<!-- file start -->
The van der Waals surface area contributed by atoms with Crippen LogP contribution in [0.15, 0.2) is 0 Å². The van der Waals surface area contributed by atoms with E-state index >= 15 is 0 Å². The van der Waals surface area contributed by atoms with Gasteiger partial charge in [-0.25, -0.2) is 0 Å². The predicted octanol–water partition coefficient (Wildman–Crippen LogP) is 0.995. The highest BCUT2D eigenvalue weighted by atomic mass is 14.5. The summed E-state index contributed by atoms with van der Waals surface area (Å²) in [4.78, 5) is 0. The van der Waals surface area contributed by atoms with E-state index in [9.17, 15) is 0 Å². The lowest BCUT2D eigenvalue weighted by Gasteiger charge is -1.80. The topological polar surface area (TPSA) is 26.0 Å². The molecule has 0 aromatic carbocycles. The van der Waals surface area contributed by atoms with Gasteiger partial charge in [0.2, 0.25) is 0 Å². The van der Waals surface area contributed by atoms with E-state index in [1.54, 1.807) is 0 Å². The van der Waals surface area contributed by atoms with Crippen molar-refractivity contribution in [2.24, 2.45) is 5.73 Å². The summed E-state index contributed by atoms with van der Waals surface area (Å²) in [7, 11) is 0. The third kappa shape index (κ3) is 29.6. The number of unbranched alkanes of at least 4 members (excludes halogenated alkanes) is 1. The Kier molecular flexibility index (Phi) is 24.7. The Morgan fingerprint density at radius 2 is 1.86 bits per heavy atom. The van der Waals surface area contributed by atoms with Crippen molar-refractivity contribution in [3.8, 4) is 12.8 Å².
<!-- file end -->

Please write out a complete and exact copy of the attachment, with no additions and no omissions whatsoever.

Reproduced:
The van der Waals surface area contributed by atoms with Crippen LogP contribution in [0.15, 0.2) is 0 Å². The van der Waals surface area contributed by atoms with E-state index >= 15 is 0 Å². The van der Waals surface area contributed by atoms with Gasteiger partial charge in [-0.25, -0.2) is 0 Å². The predicted octanol–water partition coefficient (Wildman–Crippen LogP) is 0.995. The highest BCUT2D eigenvalue weighted by atomic mass is 14.5. The summed E-state index contributed by atoms with van der Waals surface area (Å²) in [4.78, 5) is 0. The van der Waals surface area contributed by atoms with E-state index in [9.17, 15) is 0 Å². The lowest BCUT2D eigenvalue weighted by Gasteiger charge is -1.80. The topological polar surface area (TPSA) is 26.0 Å². The molecule has 0 aromatic carbocycles. The van der Waals surface area contributed by atoms with Gasteiger partial charge in [0.2, 0.25) is 0 Å². The van der Waals surface area contributed by atoms with E-state index in [1.54, 1.807) is 0 Å². The van der Waals surface area contributed by atoms with Crippen molar-refractivity contribution in [2.24, 2.45) is 5.73 Å². The summed E-state index contributed by atoms with van der Waals surface area (Å²) in [7, 11) is 0. The third kappa shape index (κ3) is 29.6. The number of unbranched alkanes of at least 4 members (excludes halogenated alkanes) is 1. The Kier molecular flexibility index (Phi) is 24.7. The Morgan fingerprint density at radius 2 is 1.86 bits per heavy atom. The van der Waals surface area contributed by atoms with Crippen molar-refractivity contribution in [3.8, 4) is 12.8 Å².